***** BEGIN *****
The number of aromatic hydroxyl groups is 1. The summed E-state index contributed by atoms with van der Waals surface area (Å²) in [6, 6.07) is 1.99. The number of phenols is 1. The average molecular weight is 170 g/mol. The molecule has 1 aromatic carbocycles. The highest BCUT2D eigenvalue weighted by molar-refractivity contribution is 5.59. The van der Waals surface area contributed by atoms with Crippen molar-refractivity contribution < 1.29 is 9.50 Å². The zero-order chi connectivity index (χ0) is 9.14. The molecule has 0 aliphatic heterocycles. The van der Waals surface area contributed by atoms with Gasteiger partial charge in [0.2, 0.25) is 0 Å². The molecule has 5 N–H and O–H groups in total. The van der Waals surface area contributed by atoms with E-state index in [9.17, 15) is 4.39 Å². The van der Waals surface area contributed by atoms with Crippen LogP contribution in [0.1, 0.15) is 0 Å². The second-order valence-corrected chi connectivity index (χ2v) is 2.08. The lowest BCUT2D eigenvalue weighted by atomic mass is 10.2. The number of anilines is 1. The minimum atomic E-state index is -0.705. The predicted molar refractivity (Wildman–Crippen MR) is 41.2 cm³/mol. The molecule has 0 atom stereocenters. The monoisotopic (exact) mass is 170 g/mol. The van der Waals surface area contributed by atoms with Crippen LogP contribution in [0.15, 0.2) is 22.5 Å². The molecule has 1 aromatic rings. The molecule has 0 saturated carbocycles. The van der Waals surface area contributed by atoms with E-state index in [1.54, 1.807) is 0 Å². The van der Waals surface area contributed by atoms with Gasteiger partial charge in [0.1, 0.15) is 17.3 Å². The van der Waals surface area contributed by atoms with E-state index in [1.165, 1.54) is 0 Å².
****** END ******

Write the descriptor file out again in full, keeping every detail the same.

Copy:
The number of aromatic hydroxyl groups is 1. The summed E-state index contributed by atoms with van der Waals surface area (Å²) in [6, 6.07) is 1.99. The number of phenols is 1. The average molecular weight is 170 g/mol. The molecule has 1 aromatic carbocycles. The highest BCUT2D eigenvalue weighted by molar-refractivity contribution is 5.59. The van der Waals surface area contributed by atoms with Crippen molar-refractivity contribution < 1.29 is 9.50 Å². The zero-order chi connectivity index (χ0) is 9.14. The molecule has 0 aliphatic heterocycles. The van der Waals surface area contributed by atoms with Gasteiger partial charge in [0.2, 0.25) is 0 Å². The molecule has 5 N–H and O–H groups in total. The van der Waals surface area contributed by atoms with E-state index in [9.17, 15) is 4.39 Å². The van der Waals surface area contributed by atoms with Crippen LogP contribution in [0.1, 0.15) is 0 Å². The second-order valence-corrected chi connectivity index (χ2v) is 2.08. The lowest BCUT2D eigenvalue weighted by atomic mass is 10.2. The number of anilines is 1. The minimum atomic E-state index is -0.705. The predicted molar refractivity (Wildman–Crippen MR) is 41.2 cm³/mol. The molecule has 0 atom stereocenters. The monoisotopic (exact) mass is 170 g/mol. The van der Waals surface area contributed by atoms with Crippen LogP contribution in [0.15, 0.2) is 22.5 Å². The molecule has 1 aromatic rings. The molecule has 0 saturated carbocycles. The van der Waals surface area contributed by atoms with E-state index in [1.54, 1.807) is 0 Å². The van der Waals surface area contributed by atoms with Gasteiger partial charge in [0.1, 0.15) is 17.3 Å². The van der Waals surface area contributed by atoms with E-state index in [1.165, 1.54) is 0 Å².